Looking at work performed by the muscle cell, we know that if you walk into the gym for the first time and try to bench press 100kg, the muscles will very likely not be able to complete a single repetition. In the same way, you cannot expect your muscles to be able to carry your body at 3 minutes per kilometre for 5km, when the fastest pace you run is at 4 minutes per kilometre. There are muscular components that need to be developed in order to achieve the ability to maintain this speed. This can be done if the muscles are stressed towards that goal, within the bounds of what adaptations are already in place in order to cope with that additional stress. For example you may be able to run at 3 minutes per kilometre for 400m before the muscles fatigue and you slow down, but completing 10 of these 400m repetitions, with rest periods in between, will get your muscles to build the necessary adaptations to tolerate running at that pace. Eventually the 400m will become 800m and hopefully one day in the future, you will achieve your goal.
In the same way, if you want to run a long distance race at a fast pace, you need to train the muscles to adapt to that level of muscular stress, for that period of time. Running your long runs at 6 minutes per kilometre, at a conversational effort, will never provide your muscles with sufficient stress for them to build in muscular adaptation sufficient to carry the body at 5 minutes per kilometre for that same period of time. That is logical, yet the vast majority of runners do this exact thing. They expect to be able to run fast over a long period of time without having run fast for a long period of time. The muscles are simply not physiologically adapted to perform that rate of work for that amount of time.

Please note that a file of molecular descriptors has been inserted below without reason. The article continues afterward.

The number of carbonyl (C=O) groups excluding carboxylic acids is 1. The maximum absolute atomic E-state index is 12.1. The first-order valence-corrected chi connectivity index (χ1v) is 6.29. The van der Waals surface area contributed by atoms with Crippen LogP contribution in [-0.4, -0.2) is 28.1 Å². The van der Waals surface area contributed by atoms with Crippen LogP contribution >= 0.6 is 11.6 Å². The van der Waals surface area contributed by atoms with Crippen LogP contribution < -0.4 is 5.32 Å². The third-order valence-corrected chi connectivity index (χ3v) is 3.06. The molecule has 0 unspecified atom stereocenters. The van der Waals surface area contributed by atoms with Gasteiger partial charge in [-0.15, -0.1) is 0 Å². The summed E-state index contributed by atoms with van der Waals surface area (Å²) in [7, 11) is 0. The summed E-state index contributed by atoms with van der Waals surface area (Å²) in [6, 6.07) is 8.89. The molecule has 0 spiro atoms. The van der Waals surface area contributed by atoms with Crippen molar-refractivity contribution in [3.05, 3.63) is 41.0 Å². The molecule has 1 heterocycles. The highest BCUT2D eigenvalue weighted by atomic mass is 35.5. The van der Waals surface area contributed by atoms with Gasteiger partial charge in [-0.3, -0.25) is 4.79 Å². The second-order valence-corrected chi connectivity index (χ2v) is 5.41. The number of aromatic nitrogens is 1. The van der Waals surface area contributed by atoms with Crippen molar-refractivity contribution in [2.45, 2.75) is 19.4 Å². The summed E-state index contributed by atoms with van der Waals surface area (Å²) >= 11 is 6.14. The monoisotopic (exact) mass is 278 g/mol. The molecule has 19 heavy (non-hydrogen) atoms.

The other mistake runners make, particularly with people training for ultra-endurance events, is they run too far in one go, and cause too much muscle damage. It is common practice for people to go on these long 50km plus training runs at a conversational pace, and then suffer from muscle pains for the next week. This is neither wise training practice nor does this practice achieve the desired goal of developing fatigue resistance, or an increase in in capacity for the muscles to perform a specific (increased) amount of work over an extended period of time. So, what do we do if running far causes damage, and running slow is ineffective? We run faster, for shorter distances, multiple times in the same day; we run far and we run fast but we do it cautiously, progressively and we do it wisely. Muscular damage is caused by the eccentric nature of running combined with a depletion of glycogen. If we can achieve the result of getting the muscles to adapt to increasing distances at faster speeds, but allowing the muscles to recover before we damage them, we will achieve this goal. It is well documented observation that muscle damage starts to take effect gradually after 2 hours of running in well trained athletes. How do we then adapt to running for 5 hours or more in an ultra-endurance event? The answer lies in allowing the body to have the time needed to recover between runs so that the runner can add multiple runs to the long run day which will ensure that the total running completed on that day is faster and the combined volume of running is greater than what could have been achieved with one single ultra-long training run.
Putting it all together
It is extremely difficult, for athletes and coaches alike, to implement and transfer these concepts to a user friendly training program. First, the athlete profile will need to be established. Is the athlete naturally fast or slow, quick to fatigue or slow? Second; how much volume of training do we allocate to each physiological zone or energy system? How do we progress the training so that we do not overstress the body, yet adapt in the way we need to? And finally, once we have established all these parameters, taking into account that they must all be measurable, how do we make the workouts user friendly?
This process is very time consuming and requires many hours of work by the coach. But, this work is essential if the coach is to achieve the goal of really and truly tailoring the program to the individual. I hope you are able to take some of this information and use it to become the best runner that you can be. That is our goal for each and every athlete.